Beat the summer heat with this easy, quick mango passionfruit ice cream. Fret not if you don’t have an ice cream maker because this recipe yields a creamy, yet fresh ice cream even without one.
Mango season is upon us here in India, which means a lot of Mango recipes coming your way. Nothing screams summer louder than this mango passionfruit ice cream. It’s bursting with the fresh and refreshing flavors of mangoes, and with a slight tang of passionfruit. A perfect treat for the summer heat.
A few years back, when I was still in US, I had visited India during the summer months. Häagen-Dazs had just opened its first outlet in Delhi and I went to try it out. They had certain local flavors and mango passionfruit ice cream was one of them. I had never eaten passionfruit anything before and when I tested the mango passionfruit ice cream, I was sold. It was tangy, creamy yet refreshing. The flavors were fresh and since then I have been meaning to recreate that flavor combination of mango and passionfruit at home.
I had some frozen passionfruit puree left from the time I made the passionfruit ice cream. When mango season hit, it was one of the first things I set out to make. Its weird how tastes evolve as we grow older. As a kid I hated mangoes- I didn’t like the mess that came with eating mangoes (In India, we use our hands and mouth to eat mangoes, and it gets messy). Now, I don’t mind the mess and in fact love mangoes. They work very well in desserts, and the possibilities are endless.
This recipe is easy. Just a whiz in the blender and you are set. I used an ice cream maker (this one), but in case you don’t have one you can still get good results. The addition of milk powder is what keeps this ice creamy and keeps it from forming ice crystals.
Hope you get to try the recipe. If you do, please share your feedback here. You can also tag me on Facebook, instagram or twitter.
Blend all the ingredients together in a blender till well combined. Transfer to ice cream maker and freeze according to the manufacturer's instructions.
To make this ice cream without an ice cream maker, after you have blended all the ingredients, either transfer it in into the container that you plan to freeze the ice cream in, or if you have enough freezer space leave the blended ice cream in the blender. After 45min- 1 hour check on it and if you see the mixture freezing at the edges, remove from freezer and give it a whizz. Repeat process 3-4 times and then transfer to the container you want the ice cream to freeze in and let freeze completely.
Things have been quite busy at my end and hopefully its a sign of good things to come. I will be posting about the latest developments on my front in a blog post later but you can get an idea about what has kept me busy here. Today I got some time to breathe so thought I will update this space which has unfortunately and not to my liking taken a back seat.
A few days back I had posted a raw, vegan, gluten free sweet option to give as gifts or just make for yourself during Diwali or otherwise. Today’s recipe is the complete opposite. Its deep fried, gluten loving, clarified butter enriched sweet goodness. Well technically you could make this vegan by substituting the ghee with oil, but unless you are lactose intolerant, I would not recommend you to do so.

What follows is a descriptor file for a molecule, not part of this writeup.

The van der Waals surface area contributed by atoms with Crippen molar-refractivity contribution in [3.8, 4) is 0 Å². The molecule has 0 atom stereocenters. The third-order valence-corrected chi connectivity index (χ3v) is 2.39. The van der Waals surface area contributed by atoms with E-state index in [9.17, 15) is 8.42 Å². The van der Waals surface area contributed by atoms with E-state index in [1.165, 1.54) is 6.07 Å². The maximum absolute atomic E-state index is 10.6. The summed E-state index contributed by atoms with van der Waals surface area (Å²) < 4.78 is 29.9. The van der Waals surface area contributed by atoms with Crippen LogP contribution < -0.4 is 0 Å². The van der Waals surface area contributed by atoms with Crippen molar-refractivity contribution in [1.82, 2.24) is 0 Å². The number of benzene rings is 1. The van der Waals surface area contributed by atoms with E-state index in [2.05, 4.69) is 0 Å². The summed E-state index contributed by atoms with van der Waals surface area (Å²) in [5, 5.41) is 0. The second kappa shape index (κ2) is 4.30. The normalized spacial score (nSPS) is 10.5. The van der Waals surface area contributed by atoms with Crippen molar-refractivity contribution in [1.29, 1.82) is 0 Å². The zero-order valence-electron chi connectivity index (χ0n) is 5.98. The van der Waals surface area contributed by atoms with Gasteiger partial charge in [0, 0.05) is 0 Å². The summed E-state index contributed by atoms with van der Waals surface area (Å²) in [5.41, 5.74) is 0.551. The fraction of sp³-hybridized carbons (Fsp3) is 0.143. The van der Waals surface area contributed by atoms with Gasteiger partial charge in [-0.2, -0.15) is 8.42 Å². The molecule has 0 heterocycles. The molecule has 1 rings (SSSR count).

Diwali, one of India’s biggest festivals, is right around the corner. Known as the festivals of lights, Diwali celebrations generally last 5 days, with Indians all over the world celebrating it in their own special way. Diwali signifies the triumph of good over evil, light over darkness.
Diwali is kind of like the Indian Christmas, with the days preceding Diwali marked by people cleaning their houses, lighting it, shopping new clothes and buying gifts/sweets for friends and family.
I had read somewhere that there is actually a scientific reason behind the cleaning of houses before Diwali. Since Diwali is celebrated somewhere between mid-October to mid-November, right after monsoons end, the cleaning makes sure all the germs and infestation that monsoons brought with them get eradicated with the whitewashing, and other pre Diwali cleaning activities. In fact a lot of Hindu traditions that we follow blindly these days are backed with a very logical reasoning that we are not aware of. Growing up, Diwali for me meant new clothes, lighting candles and diyas, putting lights up, cleaning every nook and corner of our rooms because else the Goddess of wealth, Lakshmi won’t pay our house a visit, going to the Gurudwara to light candles and then bursting crackers at home.
I, being terrified of crackers, would just just burn the sparklers and be happy while my dad and brother would burst the more scary crackers. As we grew up and realized how terrifying the noise is for animals (we had a dog who had the toughest time during Diwali), besides the air pollution that crackers cause, we stopped bursting crackers altogether. Just to continue a little tradition we celebrate Diwali now by lighting a sparkler or two, and maybe an anar for fun. Besides that we just light the house and distribute sweets to our loved ones. And eat good food and lots of sweets!